Ester Unoovene, a 33-year-old unemployed graduate, has finally found her niche in farming and is enjoying all the ups and downs that come with the trade.
She obtained a degree in education in 2015, but has been struggling to secure permanent employment.
She was last employed as a temporary teacher in 2017. When that offer ended, she turned to farming, where she thrives and survives from her small garden.
“I have been attending interviews here and there, but I am still jobless. The struggle of not having a job forced me to become innovative and divide our field into two sections: one for growing mahangu and the other for the horticulture business,” Unoovene shared.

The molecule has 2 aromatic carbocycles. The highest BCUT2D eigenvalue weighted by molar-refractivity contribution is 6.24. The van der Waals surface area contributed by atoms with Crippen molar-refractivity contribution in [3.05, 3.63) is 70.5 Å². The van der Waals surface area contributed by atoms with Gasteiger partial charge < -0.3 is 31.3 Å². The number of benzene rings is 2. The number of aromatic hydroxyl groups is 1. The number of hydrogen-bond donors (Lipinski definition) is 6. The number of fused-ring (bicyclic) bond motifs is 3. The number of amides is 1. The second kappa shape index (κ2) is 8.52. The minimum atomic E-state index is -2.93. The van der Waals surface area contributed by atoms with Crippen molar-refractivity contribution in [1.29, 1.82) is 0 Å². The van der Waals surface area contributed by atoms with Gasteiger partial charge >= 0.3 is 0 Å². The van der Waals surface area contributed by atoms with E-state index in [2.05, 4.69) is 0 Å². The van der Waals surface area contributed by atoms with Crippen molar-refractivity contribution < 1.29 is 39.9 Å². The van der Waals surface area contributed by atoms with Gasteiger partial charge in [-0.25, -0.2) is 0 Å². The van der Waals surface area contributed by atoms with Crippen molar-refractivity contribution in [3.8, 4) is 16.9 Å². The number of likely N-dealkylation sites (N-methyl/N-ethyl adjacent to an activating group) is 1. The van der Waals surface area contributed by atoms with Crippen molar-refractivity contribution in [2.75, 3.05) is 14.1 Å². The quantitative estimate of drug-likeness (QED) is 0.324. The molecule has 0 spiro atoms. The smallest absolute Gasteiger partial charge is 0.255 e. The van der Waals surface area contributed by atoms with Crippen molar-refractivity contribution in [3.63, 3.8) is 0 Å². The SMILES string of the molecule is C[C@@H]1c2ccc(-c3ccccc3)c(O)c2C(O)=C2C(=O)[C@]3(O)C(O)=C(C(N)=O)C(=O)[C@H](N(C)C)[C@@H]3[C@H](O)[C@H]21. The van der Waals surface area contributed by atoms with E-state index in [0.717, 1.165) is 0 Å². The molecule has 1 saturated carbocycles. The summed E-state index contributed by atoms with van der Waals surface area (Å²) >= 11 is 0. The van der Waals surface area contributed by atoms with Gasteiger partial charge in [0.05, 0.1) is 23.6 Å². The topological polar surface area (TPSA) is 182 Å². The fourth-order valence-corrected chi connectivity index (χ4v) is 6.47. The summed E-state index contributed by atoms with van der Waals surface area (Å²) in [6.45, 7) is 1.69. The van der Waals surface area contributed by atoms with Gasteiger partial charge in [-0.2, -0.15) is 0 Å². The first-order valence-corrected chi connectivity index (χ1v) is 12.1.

She grows onions, tomatoes, water melons and spinach, which she sells for personal income and to fund her garden operations.
She also trades with live chickens, eggs and doves.
“As we speak, I have now reached levels where I supply stock to most of the local street vendors in Okongo, Oshakati and Ongwediva. I also get customers from most of the surrounding areas. They all support my business a lot,” she beamed. Despite a few challenges, such as a lack of adequate water supply and top-quality seeds, she remains grateful for all the growth and support experienced over the years, saying the garden has helped raise and support her two children financially.
“I must urge my fellow graduates who are still hunting for job opportunities to start venturing seriously into agriculture, as it will help put something on the table for their families,” Unoovene firstname.lastname@example.org